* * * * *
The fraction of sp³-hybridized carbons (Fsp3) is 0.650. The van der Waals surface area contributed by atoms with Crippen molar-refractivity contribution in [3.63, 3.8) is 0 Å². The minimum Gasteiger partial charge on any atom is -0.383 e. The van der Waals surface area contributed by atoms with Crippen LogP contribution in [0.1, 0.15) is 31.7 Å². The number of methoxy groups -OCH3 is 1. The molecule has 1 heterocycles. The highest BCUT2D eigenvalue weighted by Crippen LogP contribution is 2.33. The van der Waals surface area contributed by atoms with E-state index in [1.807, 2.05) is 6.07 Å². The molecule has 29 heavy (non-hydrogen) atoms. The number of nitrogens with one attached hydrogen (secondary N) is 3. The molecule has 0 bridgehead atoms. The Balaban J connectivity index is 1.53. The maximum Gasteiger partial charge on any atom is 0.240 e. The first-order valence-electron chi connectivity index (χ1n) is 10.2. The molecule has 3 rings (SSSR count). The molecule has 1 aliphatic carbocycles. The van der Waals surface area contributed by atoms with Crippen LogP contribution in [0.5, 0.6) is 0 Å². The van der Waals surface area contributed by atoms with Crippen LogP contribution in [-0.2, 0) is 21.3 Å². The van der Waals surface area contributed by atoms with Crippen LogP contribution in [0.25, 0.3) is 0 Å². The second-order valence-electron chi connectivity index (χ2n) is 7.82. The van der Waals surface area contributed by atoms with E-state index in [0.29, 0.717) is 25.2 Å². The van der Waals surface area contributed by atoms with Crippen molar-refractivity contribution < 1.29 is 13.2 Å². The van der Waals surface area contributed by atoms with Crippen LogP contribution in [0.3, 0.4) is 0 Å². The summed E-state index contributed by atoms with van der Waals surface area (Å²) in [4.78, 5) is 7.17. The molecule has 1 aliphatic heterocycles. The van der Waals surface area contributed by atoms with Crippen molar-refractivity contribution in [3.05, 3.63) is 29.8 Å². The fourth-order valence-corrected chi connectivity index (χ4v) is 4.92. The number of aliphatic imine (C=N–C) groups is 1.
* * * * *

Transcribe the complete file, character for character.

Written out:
The fraction of sp³-hybridized carbons (Fsp3) is 0.650. The van der Waals surface area contributed by atoms with Crippen molar-refractivity contribution in [3.63, 3.8) is 0 Å². The minimum Gasteiger partial charge on any atom is -0.383 e. The van der Waals surface area contributed by atoms with Crippen LogP contribution in [0.1, 0.15) is 31.7 Å². The number of methoxy groups -OCH3 is 1. The molecule has 1 heterocycles. The highest BCUT2D eigenvalue weighted by Crippen LogP contribution is 2.33. The van der Waals surface area contributed by atoms with E-state index in [1.807, 2.05) is 6.07 Å². The molecule has 29 heavy (non-hydrogen) atoms. The number of nitrogens with one attached hydrogen (secondary N) is 3. The molecule has 0 bridgehead atoms. The Balaban J connectivity index is 1.53. The maximum Gasteiger partial charge on any atom is 0.240 e. The first-order valence-electron chi connectivity index (χ1n) is 10.2. The molecule has 3 rings (SSSR count). The molecule has 1 aliphatic carbocycles. The van der Waals surface area contributed by atoms with Crippen LogP contribution in [0.5, 0.6) is 0 Å². The van der Waals surface area contributed by atoms with Crippen LogP contribution in [-0.2, 0) is 21.3 Å². The van der Waals surface area contributed by atoms with Crippen LogP contribution in [0.25, 0.3) is 0 Å². The second-order valence-electron chi connectivity index (χ2n) is 7.82. The van der Waals surface area contributed by atoms with E-state index in [0.29, 0.717) is 25.2 Å². The van der Waals surface area contributed by atoms with Crippen molar-refractivity contribution < 1.29 is 13.2 Å². The van der Waals surface area contributed by atoms with Crippen LogP contribution in [0.3, 0.4) is 0 Å². The summed E-state index contributed by atoms with van der Waals surface area (Å²) in [4.78, 5) is 7.17. The molecule has 1 aliphatic heterocycles. The van der Waals surface area contributed by atoms with Crippen molar-refractivity contribution in [3.05, 3.63) is 29.8 Å². The fourth-order valence-corrected chi connectivity index (χ4v) is 4.92. The number of aliphatic imine (C=N–C) groups is 1.